To put it simply, I think that compliance with government rules in any area shouldn’t require an army of specialists – or should require as few of them as possible. Regulation should be simple and therefore easier to enforce. Simple, easily enforced regulations results in “more” regulation. Complexity does the opposite – adding regulations doesn’t result in more or better regulation, it results in uneven and worse regulation. The reason is that under complex regulatory regimes, expertise and deep pockets become the way to minimize the regulatory burden (ie, it results in less actual regulation). That’s partly why there’s a revolving door – hiring someone from the “inside” who understands not only the rules but also the bureaucracy that interprets and enforces those rules, becomes a necessary strategy and invites corruption. But not everyone can do that, so regulation is uneven, unfair, is open to “lawyering” for those with the resources and is a minefield to those without resources because the regime is too complex.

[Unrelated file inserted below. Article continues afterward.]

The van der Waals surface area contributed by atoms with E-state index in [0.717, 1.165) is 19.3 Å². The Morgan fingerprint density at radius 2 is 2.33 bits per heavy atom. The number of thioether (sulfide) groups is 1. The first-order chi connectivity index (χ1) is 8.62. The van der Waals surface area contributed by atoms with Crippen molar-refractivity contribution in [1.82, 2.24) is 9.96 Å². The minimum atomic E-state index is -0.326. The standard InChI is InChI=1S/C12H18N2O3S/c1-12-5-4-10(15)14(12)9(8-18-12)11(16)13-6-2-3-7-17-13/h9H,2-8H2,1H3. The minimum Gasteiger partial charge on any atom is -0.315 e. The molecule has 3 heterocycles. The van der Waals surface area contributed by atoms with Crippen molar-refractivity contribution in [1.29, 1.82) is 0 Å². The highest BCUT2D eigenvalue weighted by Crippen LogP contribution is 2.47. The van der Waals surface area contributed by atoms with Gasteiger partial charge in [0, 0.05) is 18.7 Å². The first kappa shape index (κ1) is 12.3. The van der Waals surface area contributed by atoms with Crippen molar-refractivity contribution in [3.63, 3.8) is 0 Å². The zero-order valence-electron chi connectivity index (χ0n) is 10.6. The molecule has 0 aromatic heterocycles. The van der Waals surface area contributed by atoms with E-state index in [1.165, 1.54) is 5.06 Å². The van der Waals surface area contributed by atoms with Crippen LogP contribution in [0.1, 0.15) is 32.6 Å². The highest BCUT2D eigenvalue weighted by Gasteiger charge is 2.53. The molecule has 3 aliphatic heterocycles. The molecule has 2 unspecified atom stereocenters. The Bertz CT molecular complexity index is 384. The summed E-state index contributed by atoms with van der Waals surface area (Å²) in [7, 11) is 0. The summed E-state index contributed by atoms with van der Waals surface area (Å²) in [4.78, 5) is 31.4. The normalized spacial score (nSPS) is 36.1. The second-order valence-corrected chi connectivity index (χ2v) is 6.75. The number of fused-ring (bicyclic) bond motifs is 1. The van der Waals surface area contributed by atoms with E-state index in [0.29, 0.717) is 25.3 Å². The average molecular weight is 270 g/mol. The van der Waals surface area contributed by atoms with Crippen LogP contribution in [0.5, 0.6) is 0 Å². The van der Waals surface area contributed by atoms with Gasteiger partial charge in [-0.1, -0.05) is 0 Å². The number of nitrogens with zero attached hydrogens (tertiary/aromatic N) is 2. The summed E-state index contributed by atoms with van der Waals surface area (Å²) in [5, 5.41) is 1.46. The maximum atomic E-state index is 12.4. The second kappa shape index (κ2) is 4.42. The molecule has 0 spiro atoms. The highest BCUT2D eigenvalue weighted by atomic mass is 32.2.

This concept is one of the main reasons why I’m skeptical that Dodd-Frank and the PPACA will do what their proponents say they will. They are adding complex systems onto existing complex systems and I don’t think even experts can really predict what is going to happen a few years down the road to implementation.

    Something like Social Security is, by contrast, relatively simple. Imagine if Social Security were written like Dodd Frank or the PPACA? You’d probably see a bunch of “HR Block” firms spring up to, for a price, help people navigate the system.

    In short, simplicity is value we need to emphasize much more than we do.

    [I took the liberty of correcting an unclosed tag.—Dave]

  • michael reynolds Link


    It’s almost an engineering problem, isn’t it? A weel-engineered consumer product doesn’t need a manual, it’s self-explanatory. Like an iPhone — complex and yet no manual.

    One way to simplify might be to impose draconian penalties. As in, we’re not going to tell you how to keep your chicken safe and clean Mr. Purdue, but if anyone gets salmonella we’re going to seize your assets and throw you personally in jail for six months. You’d get some safe (and probably expensive) chicken.

  • jan Link


    A simple and well understood response. Thanks!

    One way to simplify might be to impose draconian penalties.

    Sounds like the kind of ‘simplicity’ one could expect under a tyrannically-run government.

  • Andy Link